Amanda Barnes Smith was born in Beckett Massachusetts on February 22, 1809 to Ezekiel and Fanny Johnson Barnes. Although her mother was Presbyterian her father was not very religious. In Amanda’s youth, her family moved to Ohio where she would marry Warren Smith and have five children. In 1831, LDS missionaries came and taught Amanda and she was baptized in the spring of that year. Amanda Smith and her husband moved to Kirtland, Ohio and helped build the temple. During their time in Missouri they were victims of the Hawn’s Hill Massacre; while Amanda survived her husband and ten year old son did not. In 1839, she remarried another Warren Smith who was a blacksmith, and travelled to Utah. In Utah, Smith helped to organize the Relief Society and served as President of the Relief Society in the SLC 12th Ward. In 1886, Amanda Barnes Smith passed away while visiting her daughter in Richmond, Utah.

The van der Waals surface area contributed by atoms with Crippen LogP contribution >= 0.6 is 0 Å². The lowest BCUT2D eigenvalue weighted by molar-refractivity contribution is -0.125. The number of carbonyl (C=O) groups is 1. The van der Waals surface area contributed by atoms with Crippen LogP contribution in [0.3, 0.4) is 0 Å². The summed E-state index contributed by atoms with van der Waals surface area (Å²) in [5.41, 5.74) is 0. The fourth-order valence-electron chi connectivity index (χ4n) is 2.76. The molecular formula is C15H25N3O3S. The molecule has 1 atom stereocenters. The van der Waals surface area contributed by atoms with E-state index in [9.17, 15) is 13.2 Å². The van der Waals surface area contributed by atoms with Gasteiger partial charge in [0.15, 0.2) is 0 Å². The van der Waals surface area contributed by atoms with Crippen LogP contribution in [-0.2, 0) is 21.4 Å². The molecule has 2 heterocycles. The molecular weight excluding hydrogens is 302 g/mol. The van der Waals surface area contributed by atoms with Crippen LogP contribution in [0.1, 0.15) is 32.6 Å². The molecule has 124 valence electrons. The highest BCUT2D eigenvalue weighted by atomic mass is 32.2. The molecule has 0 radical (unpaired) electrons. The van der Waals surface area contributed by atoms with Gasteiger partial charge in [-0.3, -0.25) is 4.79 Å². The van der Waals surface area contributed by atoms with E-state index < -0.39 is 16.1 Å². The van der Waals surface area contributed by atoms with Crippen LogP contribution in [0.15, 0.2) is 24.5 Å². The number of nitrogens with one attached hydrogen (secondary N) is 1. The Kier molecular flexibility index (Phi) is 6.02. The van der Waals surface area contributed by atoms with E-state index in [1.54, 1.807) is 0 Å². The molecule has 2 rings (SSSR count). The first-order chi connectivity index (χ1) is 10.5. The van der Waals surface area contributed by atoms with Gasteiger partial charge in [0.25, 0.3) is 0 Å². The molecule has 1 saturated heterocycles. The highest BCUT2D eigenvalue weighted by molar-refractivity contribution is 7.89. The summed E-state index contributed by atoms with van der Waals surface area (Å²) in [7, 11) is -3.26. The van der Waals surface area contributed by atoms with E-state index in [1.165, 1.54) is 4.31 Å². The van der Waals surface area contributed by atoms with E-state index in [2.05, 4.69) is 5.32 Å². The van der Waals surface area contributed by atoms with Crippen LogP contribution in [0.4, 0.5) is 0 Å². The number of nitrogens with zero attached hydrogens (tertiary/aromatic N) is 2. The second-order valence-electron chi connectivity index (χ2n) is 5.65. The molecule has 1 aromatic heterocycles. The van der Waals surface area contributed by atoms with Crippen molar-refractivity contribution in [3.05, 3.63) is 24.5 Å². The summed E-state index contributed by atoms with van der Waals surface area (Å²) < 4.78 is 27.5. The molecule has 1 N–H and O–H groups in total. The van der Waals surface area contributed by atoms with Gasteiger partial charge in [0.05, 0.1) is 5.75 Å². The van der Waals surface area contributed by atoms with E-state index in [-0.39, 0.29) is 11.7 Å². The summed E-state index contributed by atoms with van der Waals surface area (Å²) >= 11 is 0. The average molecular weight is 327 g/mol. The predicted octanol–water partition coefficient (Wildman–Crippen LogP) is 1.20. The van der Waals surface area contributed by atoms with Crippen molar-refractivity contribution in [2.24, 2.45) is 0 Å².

This is a typed manuscript approximately 125 pages long. The first half of the manuscript details Amanda’s Relief Society duties, and so contains meeting notes and records from Relief Society functions. The second half is an autobiography that contains personal letters and accounts that have been transcribed. Amanda gives personal insights into her daily life and relationship with her family. In one account Amanda explains how she took to her father as a child, which created a rift in her relationship with her mother. The manuscript explains that at a young age she moved to Ohio, where she was taught about the Cambellite religion. Then in 1831, she was baptized into the LDS faith. Her love for her children is shown though her stories of sacrifice to give them a better life. She and her husband helped begin the Kirtland Bank and work on the Kirtland Temple. She offers a lengthy personal account of the Hawn’s Mill incident that gives great detail to a dark spot of Church History. Despite her hardship, Smith closes with her personal testimony of Jesus Christ. In a touching account, she explains how she was able to heal her son’s hip after being shot. In 1839, she was married a second Warren Smith who was a blacksmith. While she loved her husband, their marriage began to struggle due to an extramarital affair and abuse by Warren. They would later be divorced, but her trials never created a lack of faith or courage in Amanda. This manuscript gives insight into the struggles faced by pioneers during their journey west and magnifies their incredible faith in Jesus Christ.